The Sparklin’ World of Mandy Lyn Ford

Welcome to the sparklin' world of Mandy Lyn Ford, her paintings deconstructed and thick with paint (some are covered in — yes, you guessed it — sparkles).

The works of Mandy Lyn Ford fuse a delicate balance between a tomboy and her femininity. We had the pleasure of visiting her where she creates: a square-shaped, white-walled studio, with floors that had clearly been intimate with paint.  Mandy had a smile on her face upon our arrival and we were drawn to her independent spirit and friendly tone discussing everything from parents, childhood, art school, her artwork (her inspiration to her thoughts as a woman artist). We were anxious to ask about her paintings, sparkles, and uncover all we could glean from her.



"I actually did not think it was a 'real job' until later. When I was in 12th grade, my art teacher showed me catalogs for art schools."

Mandy is based in Los Angeles, but is a New Jersey native, and a New Mexico transplant. Her parents raised her with Christian values and the only art-related influence around during her childhood was a collection of her father’s Norman Rockwell books.

Her next impressions of art were formed by comic strips, which her grandma would save from the Sunday newspaper. She indulged in the stories and visuals. She knew then that she wanted to make comic books when she got older, but never imagined how this would influencer her. 

She soon started to draw her own comic strips and realized that she also had to become a good storyteller for them to succeed. Later in life, she switched from wanting to be a comic strip artist to pursuing a career as a creative writer (a skill that stills pays off because today’s artists have to be more diverse than ever, creating written content for almost everything they submit to galleries and museums). It was not until she was in high school that she started to take art seriously. She owes it all to her high school art school teacher, who saw some talent and told her about art schools she could attend. Despite this, she still battles the idea of 'art as a real job'.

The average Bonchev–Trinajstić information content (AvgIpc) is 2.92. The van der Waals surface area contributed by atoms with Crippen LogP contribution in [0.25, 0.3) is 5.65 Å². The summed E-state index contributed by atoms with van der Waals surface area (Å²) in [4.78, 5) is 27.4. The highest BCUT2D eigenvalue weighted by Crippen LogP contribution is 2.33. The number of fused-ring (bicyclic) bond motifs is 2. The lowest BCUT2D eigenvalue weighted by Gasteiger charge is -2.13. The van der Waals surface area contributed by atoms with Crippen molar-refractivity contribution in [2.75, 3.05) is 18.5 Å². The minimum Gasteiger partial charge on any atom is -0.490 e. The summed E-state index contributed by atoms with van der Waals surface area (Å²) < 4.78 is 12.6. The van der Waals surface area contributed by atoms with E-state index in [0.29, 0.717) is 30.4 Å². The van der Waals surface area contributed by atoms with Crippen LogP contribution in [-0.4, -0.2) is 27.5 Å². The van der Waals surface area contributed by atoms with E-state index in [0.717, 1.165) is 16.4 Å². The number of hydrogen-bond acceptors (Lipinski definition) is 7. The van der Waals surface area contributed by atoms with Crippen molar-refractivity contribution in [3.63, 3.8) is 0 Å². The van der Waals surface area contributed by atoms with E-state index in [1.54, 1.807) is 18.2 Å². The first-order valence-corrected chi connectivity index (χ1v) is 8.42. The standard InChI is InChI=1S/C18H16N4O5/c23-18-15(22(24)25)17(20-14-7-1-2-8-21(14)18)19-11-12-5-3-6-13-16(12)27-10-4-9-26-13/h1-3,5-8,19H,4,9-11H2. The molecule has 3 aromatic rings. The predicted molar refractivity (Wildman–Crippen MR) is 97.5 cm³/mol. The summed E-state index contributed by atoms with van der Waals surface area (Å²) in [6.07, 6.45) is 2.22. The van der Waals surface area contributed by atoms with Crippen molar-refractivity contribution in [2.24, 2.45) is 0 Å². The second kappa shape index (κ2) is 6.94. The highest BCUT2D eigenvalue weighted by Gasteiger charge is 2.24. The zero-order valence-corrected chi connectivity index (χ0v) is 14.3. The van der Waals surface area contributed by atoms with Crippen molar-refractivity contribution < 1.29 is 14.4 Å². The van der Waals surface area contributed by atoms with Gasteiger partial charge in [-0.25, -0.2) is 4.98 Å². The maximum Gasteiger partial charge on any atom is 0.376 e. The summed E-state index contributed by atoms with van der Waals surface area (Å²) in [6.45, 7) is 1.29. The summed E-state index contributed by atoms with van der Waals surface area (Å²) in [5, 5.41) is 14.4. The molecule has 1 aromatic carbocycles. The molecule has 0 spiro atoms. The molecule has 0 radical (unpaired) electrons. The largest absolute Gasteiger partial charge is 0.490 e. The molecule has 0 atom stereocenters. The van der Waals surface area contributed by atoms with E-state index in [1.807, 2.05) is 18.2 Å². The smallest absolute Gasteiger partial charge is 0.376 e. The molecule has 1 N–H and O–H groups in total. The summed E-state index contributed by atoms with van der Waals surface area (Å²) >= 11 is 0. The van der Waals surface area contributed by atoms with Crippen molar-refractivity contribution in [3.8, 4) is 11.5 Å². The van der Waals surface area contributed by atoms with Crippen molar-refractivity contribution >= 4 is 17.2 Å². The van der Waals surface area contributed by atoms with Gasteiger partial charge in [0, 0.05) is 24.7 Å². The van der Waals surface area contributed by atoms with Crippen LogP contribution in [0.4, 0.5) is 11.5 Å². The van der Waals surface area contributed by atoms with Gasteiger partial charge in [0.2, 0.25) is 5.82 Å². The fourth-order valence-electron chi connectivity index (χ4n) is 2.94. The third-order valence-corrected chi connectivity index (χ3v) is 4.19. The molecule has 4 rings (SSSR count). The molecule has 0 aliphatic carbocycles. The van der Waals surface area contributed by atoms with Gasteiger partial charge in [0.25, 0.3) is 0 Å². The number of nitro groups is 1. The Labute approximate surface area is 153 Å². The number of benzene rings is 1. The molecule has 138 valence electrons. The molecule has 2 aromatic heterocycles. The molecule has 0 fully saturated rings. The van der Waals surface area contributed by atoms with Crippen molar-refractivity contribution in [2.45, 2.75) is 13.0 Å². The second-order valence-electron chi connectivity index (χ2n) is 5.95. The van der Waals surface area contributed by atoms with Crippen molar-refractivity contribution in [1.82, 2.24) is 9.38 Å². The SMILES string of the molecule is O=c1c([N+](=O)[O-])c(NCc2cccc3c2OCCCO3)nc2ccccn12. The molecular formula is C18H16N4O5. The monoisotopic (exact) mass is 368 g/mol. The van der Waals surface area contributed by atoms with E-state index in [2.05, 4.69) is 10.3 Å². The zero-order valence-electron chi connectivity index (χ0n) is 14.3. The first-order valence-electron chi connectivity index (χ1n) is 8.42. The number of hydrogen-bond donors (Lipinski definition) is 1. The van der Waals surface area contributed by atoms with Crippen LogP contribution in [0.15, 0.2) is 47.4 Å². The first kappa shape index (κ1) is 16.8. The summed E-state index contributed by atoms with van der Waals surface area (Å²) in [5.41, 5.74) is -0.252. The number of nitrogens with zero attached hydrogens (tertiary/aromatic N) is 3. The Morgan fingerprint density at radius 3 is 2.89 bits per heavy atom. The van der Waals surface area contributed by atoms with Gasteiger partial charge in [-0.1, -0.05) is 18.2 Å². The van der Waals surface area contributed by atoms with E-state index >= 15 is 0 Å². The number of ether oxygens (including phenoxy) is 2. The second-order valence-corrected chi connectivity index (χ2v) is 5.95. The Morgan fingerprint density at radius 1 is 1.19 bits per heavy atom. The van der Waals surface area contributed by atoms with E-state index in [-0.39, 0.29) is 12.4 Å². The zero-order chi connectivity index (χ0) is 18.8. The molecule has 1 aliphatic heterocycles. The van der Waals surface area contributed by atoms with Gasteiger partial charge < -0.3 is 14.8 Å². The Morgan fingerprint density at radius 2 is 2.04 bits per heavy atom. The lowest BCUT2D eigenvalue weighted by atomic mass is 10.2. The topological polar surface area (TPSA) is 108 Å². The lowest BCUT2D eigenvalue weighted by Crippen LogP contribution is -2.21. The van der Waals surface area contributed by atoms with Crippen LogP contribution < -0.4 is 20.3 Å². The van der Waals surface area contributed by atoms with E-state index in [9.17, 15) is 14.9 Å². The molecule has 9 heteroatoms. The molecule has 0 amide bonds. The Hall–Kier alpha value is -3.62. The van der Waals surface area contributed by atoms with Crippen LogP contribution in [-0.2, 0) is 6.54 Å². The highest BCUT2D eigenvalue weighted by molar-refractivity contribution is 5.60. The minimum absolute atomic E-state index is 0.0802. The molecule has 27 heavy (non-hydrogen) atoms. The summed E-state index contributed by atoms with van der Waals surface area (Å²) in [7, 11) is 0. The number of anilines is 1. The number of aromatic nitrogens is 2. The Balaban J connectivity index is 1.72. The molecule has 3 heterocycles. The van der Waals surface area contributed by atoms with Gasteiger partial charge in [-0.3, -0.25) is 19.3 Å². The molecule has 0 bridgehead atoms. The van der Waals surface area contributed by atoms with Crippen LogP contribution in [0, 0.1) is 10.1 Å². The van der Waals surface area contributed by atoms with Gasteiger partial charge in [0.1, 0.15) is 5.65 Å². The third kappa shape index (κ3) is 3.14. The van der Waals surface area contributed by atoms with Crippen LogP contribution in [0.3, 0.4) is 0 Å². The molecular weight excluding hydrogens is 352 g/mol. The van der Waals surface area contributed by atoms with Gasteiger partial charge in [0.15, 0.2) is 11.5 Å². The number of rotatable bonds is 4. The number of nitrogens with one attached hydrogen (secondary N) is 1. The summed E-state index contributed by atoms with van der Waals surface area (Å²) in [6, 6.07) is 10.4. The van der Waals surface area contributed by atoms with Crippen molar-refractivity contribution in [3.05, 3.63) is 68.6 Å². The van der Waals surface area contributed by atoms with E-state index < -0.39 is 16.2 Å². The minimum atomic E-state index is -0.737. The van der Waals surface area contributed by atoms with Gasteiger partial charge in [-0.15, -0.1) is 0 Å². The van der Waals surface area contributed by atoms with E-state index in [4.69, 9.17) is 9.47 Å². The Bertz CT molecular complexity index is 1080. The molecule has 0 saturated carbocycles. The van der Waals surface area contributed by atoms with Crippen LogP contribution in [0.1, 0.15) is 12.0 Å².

"I don't even know if it is a 'real job', I don't know that it's a job at all."

What is defined a 'real job' can be taken either way, but for Mandy's is used with a slight sarcasm. She believes that a real job is clocking-in and clocking-out, while her art is a deeper purpose than a 'job' – it's a sense of fulfillment.



After high school, Mandy attended New Mexico State University to earn a Bachelor of Fine Arts. She stayed in New Mexico because she got a scholarship, but says she "ruined it" because she had no idea what art school was like. Her parents didn’t completely agree with her decision to quit because their desire for her is to, "get married and have babies." Mandy, however, has always had different plans for herself. To pursue them, she realized she had to move out of their house. It was during this pivotal time that she started to paint. She covered her studio apartment with more and more of her paintings and used it as a workspace while she worked odd jobs to pay rent.

"I was living in a college dorm type place, but not officially through campus. A lot of people came through and I had my paintings hung up around my room. Those who came through provided a lot of positive feedback and that’s where it started – the idea of becoming an artist."